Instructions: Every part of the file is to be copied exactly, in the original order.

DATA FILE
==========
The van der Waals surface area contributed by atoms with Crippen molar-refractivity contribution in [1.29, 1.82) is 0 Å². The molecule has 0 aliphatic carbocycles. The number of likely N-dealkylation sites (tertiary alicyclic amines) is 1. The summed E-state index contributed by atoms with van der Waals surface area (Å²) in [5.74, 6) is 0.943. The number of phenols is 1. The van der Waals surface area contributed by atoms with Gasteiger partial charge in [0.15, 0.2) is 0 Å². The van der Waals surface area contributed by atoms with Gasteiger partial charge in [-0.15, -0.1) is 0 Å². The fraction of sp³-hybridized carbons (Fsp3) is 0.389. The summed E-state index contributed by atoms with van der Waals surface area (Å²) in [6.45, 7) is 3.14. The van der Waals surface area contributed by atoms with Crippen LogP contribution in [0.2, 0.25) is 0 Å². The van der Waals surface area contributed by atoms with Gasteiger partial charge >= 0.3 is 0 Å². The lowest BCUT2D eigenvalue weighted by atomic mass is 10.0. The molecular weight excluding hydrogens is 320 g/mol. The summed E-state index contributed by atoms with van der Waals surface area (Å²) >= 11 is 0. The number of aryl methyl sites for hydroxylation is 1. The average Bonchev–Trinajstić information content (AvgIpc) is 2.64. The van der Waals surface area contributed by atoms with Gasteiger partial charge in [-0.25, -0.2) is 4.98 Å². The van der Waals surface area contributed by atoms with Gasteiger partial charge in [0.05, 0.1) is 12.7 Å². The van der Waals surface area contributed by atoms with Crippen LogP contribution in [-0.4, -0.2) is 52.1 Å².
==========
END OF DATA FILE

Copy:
The van der Waals surface area contributed by atoms with Crippen molar-refractivity contribution in [1.29, 1.82) is 0 Å². The molecule has 0 aliphatic carbocycles. The number of likely N-dealkylation sites (tertiary alicyclic amines) is 1. The summed E-state index contributed by atoms with van der Waals surface area (Å²) in [5.74, 6) is 0.943. The number of phenols is 1. The van der Waals surface area contributed by atoms with Gasteiger partial charge in [0.15, 0.2) is 0 Å². The van der Waals surface area contributed by atoms with Gasteiger partial charge in [-0.15, -0.1) is 0 Å². The fraction of sp³-hybridized carbons (Fsp3) is 0.389. The summed E-state index contributed by atoms with van der Waals surface area (Å²) in [6.45, 7) is 3.14. The van der Waals surface area contributed by atoms with Crippen LogP contribution in [0.2, 0.25) is 0 Å². The van der Waals surface area contributed by atoms with Gasteiger partial charge >= 0.3 is 0 Å². The lowest BCUT2D eigenvalue weighted by atomic mass is 10.0. The molecular weight excluding hydrogens is 320 g/mol. The summed E-state index contributed by atoms with van der Waals surface area (Å²) >= 11 is 0. The number of aryl methyl sites for hydroxylation is 1. The average Bonchev–Trinajstić information content (AvgIpc) is 2.64. The van der Waals surface area contributed by atoms with Gasteiger partial charge in [-0.25, -0.2) is 4.98 Å². The van der Waals surface area contributed by atoms with Gasteiger partial charge in [0.05, 0.1) is 12.7 Å². The van der Waals surface area contributed by atoms with Crippen LogP contribution in [-0.4, -0.2) is 52.1 Å².